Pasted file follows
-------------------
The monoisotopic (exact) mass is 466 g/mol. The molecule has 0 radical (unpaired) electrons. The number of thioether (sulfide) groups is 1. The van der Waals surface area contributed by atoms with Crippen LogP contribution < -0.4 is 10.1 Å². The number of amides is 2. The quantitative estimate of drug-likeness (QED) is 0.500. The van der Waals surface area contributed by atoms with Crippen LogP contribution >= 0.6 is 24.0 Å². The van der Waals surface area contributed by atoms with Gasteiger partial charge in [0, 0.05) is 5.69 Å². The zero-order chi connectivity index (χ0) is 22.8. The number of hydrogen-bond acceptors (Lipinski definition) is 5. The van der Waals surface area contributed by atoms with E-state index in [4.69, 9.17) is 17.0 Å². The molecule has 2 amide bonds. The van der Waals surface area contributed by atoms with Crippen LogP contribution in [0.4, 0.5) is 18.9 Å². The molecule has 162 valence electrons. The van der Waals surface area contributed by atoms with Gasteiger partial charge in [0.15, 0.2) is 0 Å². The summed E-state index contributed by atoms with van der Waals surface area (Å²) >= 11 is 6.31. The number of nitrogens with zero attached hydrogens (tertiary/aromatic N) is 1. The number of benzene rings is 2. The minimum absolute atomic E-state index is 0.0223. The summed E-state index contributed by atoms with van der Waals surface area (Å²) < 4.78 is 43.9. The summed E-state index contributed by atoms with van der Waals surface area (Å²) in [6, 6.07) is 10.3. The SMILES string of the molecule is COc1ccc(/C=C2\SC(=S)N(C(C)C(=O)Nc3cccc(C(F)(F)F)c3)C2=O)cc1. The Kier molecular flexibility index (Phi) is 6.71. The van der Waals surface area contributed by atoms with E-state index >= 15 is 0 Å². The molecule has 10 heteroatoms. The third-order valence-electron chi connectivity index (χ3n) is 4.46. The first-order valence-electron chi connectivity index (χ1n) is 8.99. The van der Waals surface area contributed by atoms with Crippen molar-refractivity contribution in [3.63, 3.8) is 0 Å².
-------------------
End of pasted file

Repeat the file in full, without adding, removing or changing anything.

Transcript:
The monoisotopic (exact) mass is 466 g/mol. The molecule has 0 radical (unpaired) electrons. The number of thioether (sulfide) groups is 1. The van der Waals surface area contributed by atoms with Crippen LogP contribution < -0.4 is 10.1 Å². The number of amides is 2. The quantitative estimate of drug-likeness (QED) is 0.500. The van der Waals surface area contributed by atoms with Crippen LogP contribution >= 0.6 is 24.0 Å². The van der Waals surface area contributed by atoms with Gasteiger partial charge in [0, 0.05) is 5.69 Å². The zero-order chi connectivity index (χ0) is 22.8. The number of hydrogen-bond acceptors (Lipinski definition) is 5. The van der Waals surface area contributed by atoms with E-state index in [4.69, 9.17) is 17.0 Å². The molecule has 2 amide bonds. The van der Waals surface area contributed by atoms with Crippen LogP contribution in [0.4, 0.5) is 18.9 Å². The molecule has 162 valence electrons. The van der Waals surface area contributed by atoms with Gasteiger partial charge in [0.15, 0.2) is 0 Å². The summed E-state index contributed by atoms with van der Waals surface area (Å²) >= 11 is 6.31. The number of nitrogens with zero attached hydrogens (tertiary/aromatic N) is 1. The number of benzene rings is 2. The minimum absolute atomic E-state index is 0.0223. The summed E-state index contributed by atoms with van der Waals surface area (Å²) < 4.78 is 43.9. The summed E-state index contributed by atoms with van der Waals surface area (Å²) in [6, 6.07) is 10.3. The SMILES string of the molecule is COc1ccc(/C=C2\SC(=S)N(C(C)C(=O)Nc3cccc(C(F)(F)F)c3)C2=O)cc1. The Kier molecular flexibility index (Phi) is 6.71. The van der Waals surface area contributed by atoms with E-state index >= 15 is 0 Å². The molecule has 10 heteroatoms. The third-order valence-electron chi connectivity index (χ3n) is 4.46. The first-order valence-electron chi connectivity index (χ1n) is 8.99. The van der Waals surface area contributed by atoms with Crippen molar-refractivity contribution in [3.63, 3.8) is 0 Å².